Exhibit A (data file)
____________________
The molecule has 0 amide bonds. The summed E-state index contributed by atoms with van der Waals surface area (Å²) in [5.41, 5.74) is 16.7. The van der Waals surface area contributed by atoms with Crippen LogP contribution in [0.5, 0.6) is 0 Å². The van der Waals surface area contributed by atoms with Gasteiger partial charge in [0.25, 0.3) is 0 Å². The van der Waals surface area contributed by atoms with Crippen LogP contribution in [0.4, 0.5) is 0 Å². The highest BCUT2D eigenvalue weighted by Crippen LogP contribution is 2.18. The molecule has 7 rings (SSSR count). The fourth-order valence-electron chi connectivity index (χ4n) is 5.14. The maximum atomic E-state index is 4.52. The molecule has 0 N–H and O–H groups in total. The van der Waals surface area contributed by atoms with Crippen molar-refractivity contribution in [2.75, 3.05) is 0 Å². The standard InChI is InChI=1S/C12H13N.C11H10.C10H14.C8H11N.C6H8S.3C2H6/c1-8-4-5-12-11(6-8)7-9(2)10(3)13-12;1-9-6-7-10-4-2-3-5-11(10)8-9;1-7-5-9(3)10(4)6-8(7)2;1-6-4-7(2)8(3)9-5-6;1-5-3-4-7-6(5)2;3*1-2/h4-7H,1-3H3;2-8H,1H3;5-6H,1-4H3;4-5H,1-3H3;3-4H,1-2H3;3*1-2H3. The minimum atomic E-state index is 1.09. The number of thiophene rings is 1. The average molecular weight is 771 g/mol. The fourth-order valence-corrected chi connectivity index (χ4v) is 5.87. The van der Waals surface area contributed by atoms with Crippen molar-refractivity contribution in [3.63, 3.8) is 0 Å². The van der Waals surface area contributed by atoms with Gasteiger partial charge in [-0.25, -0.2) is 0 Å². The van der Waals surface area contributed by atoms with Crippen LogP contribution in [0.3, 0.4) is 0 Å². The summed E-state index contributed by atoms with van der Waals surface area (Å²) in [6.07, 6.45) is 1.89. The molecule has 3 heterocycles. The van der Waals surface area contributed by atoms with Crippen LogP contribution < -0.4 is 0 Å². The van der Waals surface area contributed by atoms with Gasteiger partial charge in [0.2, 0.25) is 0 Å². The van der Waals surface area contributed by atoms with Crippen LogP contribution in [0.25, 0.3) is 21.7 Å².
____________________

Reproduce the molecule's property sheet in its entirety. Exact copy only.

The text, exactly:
The molecule has 0 amide bonds. The summed E-state index contributed by atoms with van der Waals surface area (Å²) in [5.41, 5.74) is 16.7. The van der Waals surface area contributed by atoms with Crippen LogP contribution in [0.5, 0.6) is 0 Å². The van der Waals surface area contributed by atoms with Gasteiger partial charge in [0.25, 0.3) is 0 Å². The van der Waals surface area contributed by atoms with Crippen LogP contribution in [0.4, 0.5) is 0 Å². The highest BCUT2D eigenvalue weighted by Crippen LogP contribution is 2.18. The molecule has 7 rings (SSSR count). The fourth-order valence-electron chi connectivity index (χ4n) is 5.14. The maximum atomic E-state index is 4.52. The molecule has 0 N–H and O–H groups in total. The van der Waals surface area contributed by atoms with Crippen molar-refractivity contribution in [2.75, 3.05) is 0 Å². The standard InChI is InChI=1S/C12H13N.C11H10.C10H14.C8H11N.C6H8S.3C2H6/c1-8-4-5-12-11(6-8)7-9(2)10(3)13-12;1-9-6-7-10-4-2-3-5-11(10)8-9;1-7-5-9(3)10(4)6-8(7)2;1-6-4-7(2)8(3)9-5-6;1-5-3-4-7-6(5)2;3*1-2/h4-7H,1-3H3;2-8H,1H3;5-6H,1-4H3;4-5H,1-3H3;3-4H,1-2H3;3*1-2H3. The minimum atomic E-state index is 1.09. The number of thiophene rings is 1. The average molecular weight is 771 g/mol. The fourth-order valence-corrected chi connectivity index (χ4v) is 5.87. The van der Waals surface area contributed by atoms with Crippen molar-refractivity contribution in [3.63, 3.8) is 0 Å². The van der Waals surface area contributed by atoms with Gasteiger partial charge in [-0.25, -0.2) is 0 Å². The van der Waals surface area contributed by atoms with Crippen LogP contribution in [0.3, 0.4) is 0 Å². The summed E-state index contributed by atoms with van der Waals surface area (Å²) in [6.07, 6.45) is 1.89. The molecule has 3 heterocycles. The van der Waals surface area contributed by atoms with Crippen LogP contribution < -0.4 is 0 Å². The van der Waals surface area contributed by atoms with Gasteiger partial charge in [0.2, 0.25) is 0 Å². The van der Waals surface area contributed by atoms with Crippen LogP contribution in [0.25, 0.3) is 21.7 Å².